I scaled out 3- 8 oz balls of dough because I was going to make this ring twist with 3 layers instead of 4. I decided to use a butter, brown sugar and cinnamon filling since I did not have Nutella on hand, but use whatever you like, the principle is the same. Roll out the first sheet of dough fairly thinly, and place it onto a paper line sheet pan.

Buttermilk Danish Dough, www.goodfoodgourmet.com

Buttermilk Danish Dough, www.goodfoodgourmet.com

Buttermilk Danish Dough, www.goodfoodgourmet.com

Smear on 2 tablespoons of room temp butter and a few handfuls of the cinnamon brown sugar mixture to coat the entire surface of the dough.

Buttermilk Danish Dough, www.goodfoodgourmet.com

Repeat this with the 2nd layer…

Buttermilk Danish Dough, www.goodfoodgourmet.com

Buttermilk Danish Dough, www.goodfoodgourmet.com

And top with the 3rd layer of dough…

Buttermilk Danish Dough, www.goodfoodgourmet.com

Use a large ring mold to cut evenly around the dough. If you do not have one, then put a large plate on top of the dough and cut around it with a sharp knife. It should look like this…

IButtermilk Danish Dough, www.goodfoodgourmet.com

Buttermilk Danish Dough, www.goodfoodgourmet.com

Place a small round cutter in the center of the dough simply to mark out (NOT CUT) this center piece…

Buttermilk Danish Dough, www.goodfoodgourmet.com

Cut the dough into quarters from the outside rim of the cookie cutter to the edge of the dough…

Buttermilk Danish Dough, www.goodfoodgourmet.com

Then cut this in the same fashion into 8 pieces…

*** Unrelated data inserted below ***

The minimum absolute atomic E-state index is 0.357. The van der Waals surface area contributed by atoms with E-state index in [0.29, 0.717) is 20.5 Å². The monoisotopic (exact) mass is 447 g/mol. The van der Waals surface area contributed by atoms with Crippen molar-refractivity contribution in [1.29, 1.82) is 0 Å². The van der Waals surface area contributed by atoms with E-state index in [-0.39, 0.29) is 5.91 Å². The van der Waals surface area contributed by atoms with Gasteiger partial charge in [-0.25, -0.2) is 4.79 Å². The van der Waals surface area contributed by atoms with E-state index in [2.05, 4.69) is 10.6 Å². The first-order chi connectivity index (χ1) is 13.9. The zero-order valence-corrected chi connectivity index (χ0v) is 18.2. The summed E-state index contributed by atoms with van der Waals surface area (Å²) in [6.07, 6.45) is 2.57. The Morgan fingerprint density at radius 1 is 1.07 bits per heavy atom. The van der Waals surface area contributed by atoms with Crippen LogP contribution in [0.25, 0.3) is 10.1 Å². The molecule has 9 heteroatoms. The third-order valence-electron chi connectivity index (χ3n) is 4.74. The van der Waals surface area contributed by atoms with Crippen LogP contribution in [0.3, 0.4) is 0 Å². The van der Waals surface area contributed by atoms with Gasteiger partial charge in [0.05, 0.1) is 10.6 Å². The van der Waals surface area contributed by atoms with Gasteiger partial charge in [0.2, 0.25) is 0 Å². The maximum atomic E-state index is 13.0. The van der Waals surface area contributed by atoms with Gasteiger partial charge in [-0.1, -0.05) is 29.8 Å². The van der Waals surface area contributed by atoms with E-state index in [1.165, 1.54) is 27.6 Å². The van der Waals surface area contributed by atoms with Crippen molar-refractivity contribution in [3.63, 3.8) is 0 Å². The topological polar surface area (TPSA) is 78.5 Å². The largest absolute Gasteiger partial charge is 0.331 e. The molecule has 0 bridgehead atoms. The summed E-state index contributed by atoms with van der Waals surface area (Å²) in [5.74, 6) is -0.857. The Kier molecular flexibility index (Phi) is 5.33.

Buttermilk Danish Dough, www.goodfoodgourmet.com

Carefully twist the first piece of dough two times to the right…

Buttermilk Danish Dough, www.goodfoodgourmet.com

Then carefully twist the piece of dough right beside it twice in the opposite direction, towards the left…

Buttermilk Danish Dough, www.goodfoodgourmet.com

Turn your sheet pan around and repeat this with all of the remaining pieces of dough until you have achieved this…

Buttermilk Danish Dough, www.goodfoodgourmet.com

Remove the round cutter in the center, cover with plastic and allow this to rise for about an hour…

Buttermilk Danish Dough, www.goodfoodgourmet.com

Buttermilk Danish Dough, www.goodfoodgourmet.com

Once it has proofed, glaze it with some egg wash and bake until golden brown in a 350 degree oven, about 30 minutes rotating the pan half way thru the baking.

Buttermilk Danish Dough, www.goodfoodgourmet.com

Remove from the oven and allow it to cool completely…

Buttermilk Danish Dough, www.goodfoodgourmet.com

Once cooled, place it carefully onto your serving dish and drizzle all over it with some milk sugar glaze…

Buttermilk Danish Dough, www.goodfoodgourmet.com

Buttermilk Danish Dough, www.goodfoodgourmet.com

Buttermilk Danish Dough, www.goodfoodgourmet.com

Buttermilk Danish Dough, www.goodfoodgourmet.com

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{ 4 comments… read them below or add one }

avatar John Ross May 10, 2015 at 3:40 p

Thanks for the birthday present! Can’t wait to give it a go!

avatar Caterina Borg, Good Food Gourmet May 11, 2015 at 12:25 p

You are welcome John, let me know if you have a chance to try it!

avatar John Shoup October 17, 2016 at 8:10 p

Great blog

Adding Dominque Leborgne’s video to our site this week. Still looking for his date of birth
J

avatar Caterina Borg, Good Food Gourmet October 22, 2017 at 11:28 p

Thanks John, sorry for the delay in getting back with you…hope you have found what you needed!